Blake Butler’s Novel “Alice Knott” Is a Tale of Psychological Disintegration for the Age of Disassociation
Books

Blake Butler’s Novel “Alice Knott” Is a Tale of Psychological Disintegration for the Age of Disassociation

If I had a favorite narrative genre, it would be what I like to call “psychological disintegration.” I’ve long been seduced by madness, the deterioration of identity. The descent into madness of the lonely civil servant Poprishchin in Gogol’s Diary of a Mad Man. The identity confusion of Trelkovsky in novelist and artist Roland Topor’s … Continue reading

All The Boys I Loved Would Leave…All These Boys Are Dead: Thomas Moore’s “Alone”
Books

All The Boys I Loved Would Leave…All These Boys Are Dead: Thomas Moore’s “Alone”

Ever since the Great Toilet Paper Hoard of 2020, marking the start of quarantine, the Internet has been full of people howling into the abyss about the agonizing pain their gnawing isolation, a collective holler of loneliness that can, at times, overpower even the accounts of people suffering through COVID-19. Months later, all these lonely … Continue reading

“If you really loved me…you wouldn’t rim me while I’m crying”: Diarmuid Hester’s “Wrong: A Critical Biography of Dennis Cooper”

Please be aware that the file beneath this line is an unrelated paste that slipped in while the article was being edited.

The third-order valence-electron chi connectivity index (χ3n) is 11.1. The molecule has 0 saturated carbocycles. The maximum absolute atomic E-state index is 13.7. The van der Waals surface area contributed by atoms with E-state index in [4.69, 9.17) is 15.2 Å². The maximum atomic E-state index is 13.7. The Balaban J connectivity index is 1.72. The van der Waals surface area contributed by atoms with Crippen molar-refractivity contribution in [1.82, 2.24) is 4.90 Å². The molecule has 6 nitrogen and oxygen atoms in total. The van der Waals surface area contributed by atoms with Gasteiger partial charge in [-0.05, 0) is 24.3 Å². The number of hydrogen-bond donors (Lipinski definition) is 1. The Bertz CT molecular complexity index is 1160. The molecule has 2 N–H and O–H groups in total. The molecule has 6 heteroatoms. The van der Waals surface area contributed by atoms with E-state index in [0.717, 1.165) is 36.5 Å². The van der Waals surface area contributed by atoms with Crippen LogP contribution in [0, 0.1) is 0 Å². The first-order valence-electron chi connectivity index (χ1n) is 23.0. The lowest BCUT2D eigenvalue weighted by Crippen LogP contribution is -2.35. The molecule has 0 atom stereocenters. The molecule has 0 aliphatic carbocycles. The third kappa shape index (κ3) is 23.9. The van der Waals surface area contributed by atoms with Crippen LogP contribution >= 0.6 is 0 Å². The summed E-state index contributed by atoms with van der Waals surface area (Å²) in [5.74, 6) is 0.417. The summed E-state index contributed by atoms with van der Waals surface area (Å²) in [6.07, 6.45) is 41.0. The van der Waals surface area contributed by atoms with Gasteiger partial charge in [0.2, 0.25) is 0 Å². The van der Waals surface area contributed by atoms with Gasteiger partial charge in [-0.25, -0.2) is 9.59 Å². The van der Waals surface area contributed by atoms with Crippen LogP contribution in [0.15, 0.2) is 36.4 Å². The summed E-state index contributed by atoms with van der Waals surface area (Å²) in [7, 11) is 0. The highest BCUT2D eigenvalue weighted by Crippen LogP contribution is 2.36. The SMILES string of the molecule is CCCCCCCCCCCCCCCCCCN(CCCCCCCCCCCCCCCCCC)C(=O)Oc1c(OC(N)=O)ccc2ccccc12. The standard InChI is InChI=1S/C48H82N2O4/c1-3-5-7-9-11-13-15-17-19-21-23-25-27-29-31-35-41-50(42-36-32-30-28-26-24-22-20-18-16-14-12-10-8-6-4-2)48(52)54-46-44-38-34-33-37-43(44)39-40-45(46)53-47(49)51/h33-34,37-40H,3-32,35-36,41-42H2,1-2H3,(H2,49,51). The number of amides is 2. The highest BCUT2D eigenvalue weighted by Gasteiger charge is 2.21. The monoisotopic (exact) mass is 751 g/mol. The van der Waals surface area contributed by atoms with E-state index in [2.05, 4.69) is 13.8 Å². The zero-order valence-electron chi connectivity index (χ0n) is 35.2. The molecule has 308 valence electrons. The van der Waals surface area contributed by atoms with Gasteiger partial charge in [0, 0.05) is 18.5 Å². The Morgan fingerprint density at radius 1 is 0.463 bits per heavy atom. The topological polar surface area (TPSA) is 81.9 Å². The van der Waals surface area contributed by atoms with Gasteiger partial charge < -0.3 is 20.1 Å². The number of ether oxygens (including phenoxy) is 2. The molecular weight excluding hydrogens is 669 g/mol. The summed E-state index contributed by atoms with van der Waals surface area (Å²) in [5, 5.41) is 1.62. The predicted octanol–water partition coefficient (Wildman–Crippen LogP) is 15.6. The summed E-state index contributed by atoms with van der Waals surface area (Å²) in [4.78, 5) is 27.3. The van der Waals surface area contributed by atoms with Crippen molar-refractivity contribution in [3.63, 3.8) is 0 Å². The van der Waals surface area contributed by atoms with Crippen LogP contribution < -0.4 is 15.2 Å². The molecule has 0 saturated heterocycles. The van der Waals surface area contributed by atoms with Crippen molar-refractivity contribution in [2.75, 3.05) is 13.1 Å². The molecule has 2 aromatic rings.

Books

“If you really loved me…you wouldn’t rim me while I’m crying”: Diarmuid Hester’s “Wrong: A Critical Biography of Dennis Cooper”

“If you really loved me…”–Ziggy slugs–“you wouldn’t rim me while I’m crying.” This is John Waters’ favorite line from Dennis Cooper’s George Miles Cycle, read in a surprise appearance at an event at NYU’s Fales Library and Special Collections in 2000 celebrating the publication of the final book of the Cycle, Period. Specifically deriving from … Continue reading

You Are A Star And You Only Happen Once: madison moore’s “Fabulous: The Rise of the Beautiful Eccentric”
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You Are A Star And You Only Happen Once: madison moore’s “Fabulous: The Rise of the Beautiful Eccentric”

“I want you to teach me how to be fabulous,” pleads Macaulay Culkin inhabiting the role of infamous club kid Michael Alig in 2003’s cheeseball Party Monster. In response, Seth Green’s James St. James spits back, “We have nothing in common,” picks up his metal lunchbox/purse, and changes his mind, quoting William Blake: “The road … Continue reading